Manny Ramirez will be a Dodger again
in 2010. His agent Scott Boras informed general manager Ned Colletti on
Friday that the 37-year-old slugger would not exercise the escape clause in his contract.
As part of the two-year, $45 million contract that Ramirez signed in
March, he had the option to re-enter the free agent market after the
season. Instead, Ramirez elected to return to the Dodgers for the price
of $20 million.
“Obviously, he enjoys L.A.,” Boras said. “If he went into the
marketplace, the real negative was that he could end up playing in a
place he wasn’t comfortable playing.”
His decision shouldn’t qualify as a
huge surprise considering the kind of season that he had. Ramirez was
off to a piping hot start, batting .348/.492/.691 with six home runs
and 20 RBI until he was suspended for violating MLB’s
performance-enhancing drug policy in May. But he just wasn’t the same
hitter upon his return, batting an underwhelming .269/.389/.492 with 13
home runs and 43 RBI. He risked making considerably less on the open
Ramirez continues to be a liability
in left field, but anytime you can have one of the most feared
right-handed batters of all-time in your lineup, it’s pretty hard to
complain. With one of the most potent outfields in the sport, Colletti
will turn his focus to finding a taker for the remaining two years and
$18.5 million left on Juan Pierre’s contract.
Kristie Ackert of the New York Daily News reports that the Mets are expected to pick up the 2017 option for Reyes, but they haven’t done it yet. The option will be worth the major league minimum salary ($507,500), as the Rockies will continue to pay down the remainder of Reyes’ $41 million remaining on his contract.
The Mets signed Reyes after the Rockies released him in June. He had a .659 OPS in Colorado but improved to a .769 OPS in 279 plate appearances with the Mets, mostly playing third base in place of the injured David Wright. Bringing Reyes back next season will provide them more insurance at the hot corner.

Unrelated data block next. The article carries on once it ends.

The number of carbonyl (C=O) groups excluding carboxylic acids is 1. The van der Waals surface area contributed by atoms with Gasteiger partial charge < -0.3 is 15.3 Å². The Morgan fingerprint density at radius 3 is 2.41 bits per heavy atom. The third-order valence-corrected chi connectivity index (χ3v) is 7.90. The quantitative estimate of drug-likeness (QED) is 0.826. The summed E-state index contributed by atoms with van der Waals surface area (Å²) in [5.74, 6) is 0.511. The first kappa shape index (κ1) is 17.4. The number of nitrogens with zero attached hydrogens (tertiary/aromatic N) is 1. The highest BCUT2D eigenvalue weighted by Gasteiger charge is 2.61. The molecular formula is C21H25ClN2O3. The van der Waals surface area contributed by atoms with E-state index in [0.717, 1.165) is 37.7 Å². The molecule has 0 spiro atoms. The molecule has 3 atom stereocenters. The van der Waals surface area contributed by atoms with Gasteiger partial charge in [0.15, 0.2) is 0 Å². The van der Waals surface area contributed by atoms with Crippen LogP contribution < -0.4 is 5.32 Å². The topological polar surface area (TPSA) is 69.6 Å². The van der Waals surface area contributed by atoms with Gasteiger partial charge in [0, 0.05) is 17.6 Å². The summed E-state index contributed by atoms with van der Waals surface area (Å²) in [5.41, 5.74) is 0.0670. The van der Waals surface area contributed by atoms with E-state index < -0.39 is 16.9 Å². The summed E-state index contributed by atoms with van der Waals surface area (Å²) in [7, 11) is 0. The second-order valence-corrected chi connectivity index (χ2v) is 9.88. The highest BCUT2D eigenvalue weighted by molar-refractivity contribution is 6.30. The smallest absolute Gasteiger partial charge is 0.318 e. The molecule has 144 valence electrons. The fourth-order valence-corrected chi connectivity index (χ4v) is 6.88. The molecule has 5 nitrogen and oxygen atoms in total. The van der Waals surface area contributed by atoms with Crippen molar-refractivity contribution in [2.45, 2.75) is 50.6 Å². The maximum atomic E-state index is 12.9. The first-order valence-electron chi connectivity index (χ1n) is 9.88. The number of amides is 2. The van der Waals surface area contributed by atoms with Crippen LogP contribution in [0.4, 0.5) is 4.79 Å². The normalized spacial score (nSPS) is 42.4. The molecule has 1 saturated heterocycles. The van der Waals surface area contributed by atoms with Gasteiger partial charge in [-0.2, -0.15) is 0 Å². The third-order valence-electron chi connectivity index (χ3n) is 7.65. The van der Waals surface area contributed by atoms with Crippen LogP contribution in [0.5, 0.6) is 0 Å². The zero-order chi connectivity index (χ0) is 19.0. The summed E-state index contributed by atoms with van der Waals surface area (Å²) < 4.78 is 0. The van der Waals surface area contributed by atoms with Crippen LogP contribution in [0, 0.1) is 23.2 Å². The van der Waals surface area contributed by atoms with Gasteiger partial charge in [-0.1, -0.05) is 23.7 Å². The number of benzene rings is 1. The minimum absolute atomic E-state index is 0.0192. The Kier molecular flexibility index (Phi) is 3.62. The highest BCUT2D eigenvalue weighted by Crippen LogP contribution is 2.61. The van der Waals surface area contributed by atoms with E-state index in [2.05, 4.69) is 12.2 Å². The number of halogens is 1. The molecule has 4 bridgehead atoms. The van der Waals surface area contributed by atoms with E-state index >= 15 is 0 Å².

Reyes, 33, served a 51-game suspension due to an offseason domestic violence incident while on vacation in Hawaii with his wife. As a result, he didn’t make his season debut until July 5, having spent some additional time in the minor leagues to get into game shape.
Amid the din and clatter of the Cubs’ National League championship on Saturday night, one member of the 2016 squad found himself celebrating 1,710 miles away in Mesa, Arizona. Kyle Schwarber, whose remarkable recovery from torn ligaments in his left knee appears to be fast-tracking him toward a World Series appearance, was showered in champagne by his fellow Arizona Fall League teammates following the Cubs’ clinch.
According to FanRag Sports’ Tommy Stokke, the celebration wasn’t a total surprise: Schwarber had been following the Cubs-Dodgers action on an iPad from the dugout of Sloan Park.
Schwarber appeared in the Mesa Solar Sox’ 7-2 loss to the Salt River Rafters on Saturday, giving Cubs’ brass another look before they decide whether or not to assign him an active role on the World Series team. The 23-year-old batted second in the DH spot, going 0-for-3 with a walk and lining out sharply to Rockies’ center fielder Noel Cuevas in his third and final at-bat. While his knee did not appear to be ailing him (if anything, Stokke noted, the outfielder was dealing with a number of blisters on his hands), Schwarber took it easy on the basepaths and was not exercised in the field. He’s expected to fill the same role if he makes it into the Cubs’ lineup next week.